City streets have got noisier in the last thirty years – and birds have ‘raised their game’ to compensate.
A new study has shown sparrows sing louder, just as people do when talking, in order to be heard over city traffic noise.
The study has also found San Francisco streets, where the study took place, have grown noisier since the seventies, with the birds adjusting their singing to fit in with modern day commotion.
Professor David Luther from George Mason University, Washington, said birds making their homes near busy roads have to tweet louder so they can be heard, but most sparrows had stopped singing their old ditties because they were simply not loud enough to cut through the racket.
He added: ‘It’s the really low hum where almost all of this human-made noise is – in this very low bandwidth.
‘The birds can often sing at the top end of that low bandwidth and, if there’s no traffic around, that’s just fine.
‘But if they’re singing and there is noise, the lowest portion of that song gets lost, and the birds can’t hear it.’
Following on from a previous study by ornithologist Luis Baptista in 1969, the researchers found the sparrows used to sing in three distinct dialects, yet 30 years later these songs had dropped to two – with one higher-range dialect close to becoming the only song tweeted by the birds.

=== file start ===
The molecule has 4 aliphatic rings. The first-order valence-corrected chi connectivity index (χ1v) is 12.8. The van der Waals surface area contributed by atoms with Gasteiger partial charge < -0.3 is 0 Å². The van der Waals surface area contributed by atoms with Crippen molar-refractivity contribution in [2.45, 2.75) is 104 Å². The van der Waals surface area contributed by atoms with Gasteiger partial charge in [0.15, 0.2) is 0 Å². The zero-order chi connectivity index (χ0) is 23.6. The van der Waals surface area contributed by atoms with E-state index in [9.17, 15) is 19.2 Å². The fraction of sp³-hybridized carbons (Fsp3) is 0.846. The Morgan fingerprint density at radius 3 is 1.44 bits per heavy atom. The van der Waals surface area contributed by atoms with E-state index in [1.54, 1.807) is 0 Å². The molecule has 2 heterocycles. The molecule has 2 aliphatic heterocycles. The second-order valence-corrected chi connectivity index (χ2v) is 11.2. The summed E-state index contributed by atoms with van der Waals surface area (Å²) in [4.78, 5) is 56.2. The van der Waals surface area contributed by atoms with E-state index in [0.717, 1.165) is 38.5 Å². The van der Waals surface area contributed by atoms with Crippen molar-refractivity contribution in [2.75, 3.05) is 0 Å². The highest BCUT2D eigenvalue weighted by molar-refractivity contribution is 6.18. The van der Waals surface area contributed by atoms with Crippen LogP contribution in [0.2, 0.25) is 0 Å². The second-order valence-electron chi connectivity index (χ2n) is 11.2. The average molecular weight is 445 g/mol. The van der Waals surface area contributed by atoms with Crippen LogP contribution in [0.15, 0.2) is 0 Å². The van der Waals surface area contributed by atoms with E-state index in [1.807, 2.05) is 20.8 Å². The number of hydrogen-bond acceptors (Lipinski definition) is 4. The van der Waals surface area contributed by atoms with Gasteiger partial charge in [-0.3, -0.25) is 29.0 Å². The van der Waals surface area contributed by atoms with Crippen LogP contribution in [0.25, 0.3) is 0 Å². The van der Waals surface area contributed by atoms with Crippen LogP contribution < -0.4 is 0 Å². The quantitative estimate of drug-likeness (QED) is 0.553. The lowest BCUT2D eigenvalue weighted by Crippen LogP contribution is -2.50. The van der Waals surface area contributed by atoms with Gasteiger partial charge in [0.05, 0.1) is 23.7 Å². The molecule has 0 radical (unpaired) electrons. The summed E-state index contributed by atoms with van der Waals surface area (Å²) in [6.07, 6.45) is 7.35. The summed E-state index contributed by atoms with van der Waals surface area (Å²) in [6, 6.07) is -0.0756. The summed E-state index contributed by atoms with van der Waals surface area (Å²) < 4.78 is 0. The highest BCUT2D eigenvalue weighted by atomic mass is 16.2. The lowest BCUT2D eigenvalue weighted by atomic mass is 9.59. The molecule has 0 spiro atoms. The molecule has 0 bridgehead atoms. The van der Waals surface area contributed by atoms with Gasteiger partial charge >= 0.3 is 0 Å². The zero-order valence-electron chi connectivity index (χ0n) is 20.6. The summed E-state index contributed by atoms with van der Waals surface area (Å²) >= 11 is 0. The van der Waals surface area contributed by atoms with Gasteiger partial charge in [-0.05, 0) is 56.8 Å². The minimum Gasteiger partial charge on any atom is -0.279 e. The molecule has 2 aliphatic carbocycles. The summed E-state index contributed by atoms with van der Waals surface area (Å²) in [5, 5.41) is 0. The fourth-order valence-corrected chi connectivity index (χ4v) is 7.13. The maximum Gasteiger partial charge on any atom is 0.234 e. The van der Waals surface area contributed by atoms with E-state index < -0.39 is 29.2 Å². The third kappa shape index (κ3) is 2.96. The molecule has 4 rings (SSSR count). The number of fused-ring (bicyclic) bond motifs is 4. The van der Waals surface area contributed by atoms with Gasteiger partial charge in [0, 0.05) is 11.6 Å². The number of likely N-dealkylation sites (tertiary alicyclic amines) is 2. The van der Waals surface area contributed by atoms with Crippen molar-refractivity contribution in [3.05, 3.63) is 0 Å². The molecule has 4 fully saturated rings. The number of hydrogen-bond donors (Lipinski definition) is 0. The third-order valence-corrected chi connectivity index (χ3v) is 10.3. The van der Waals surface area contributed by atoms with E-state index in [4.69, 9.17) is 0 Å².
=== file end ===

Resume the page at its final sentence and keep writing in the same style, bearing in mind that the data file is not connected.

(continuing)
Professor Luther explained: ‘One dialect had basically taken over the city, officially called the San Francisco dialect.’
In the first study of its kind, researchers found territories of 20 sparrows in San Francisco’s busy Presidio district. Presidio has a lot of traffic, even more so in the morning rush hour when birds do most of their singing.
An iPod containing sparrow songs recorded from 1969 to 2005 was then set up and shuffled to see if a reaction was caused in the male white-crowned sparrows, which were the focus of the study.
Professor Luther, writing for Animal Behaviour, said: ‘The birds responded much more strongly to the current song than to the historic song.
‘The male sparrows flew toward the speaker while chirping a ‘get out of here’ song. The current songs are more of a threat.’
The researchers are going to develop this study to see how, if at all, the songs affect female sparrows.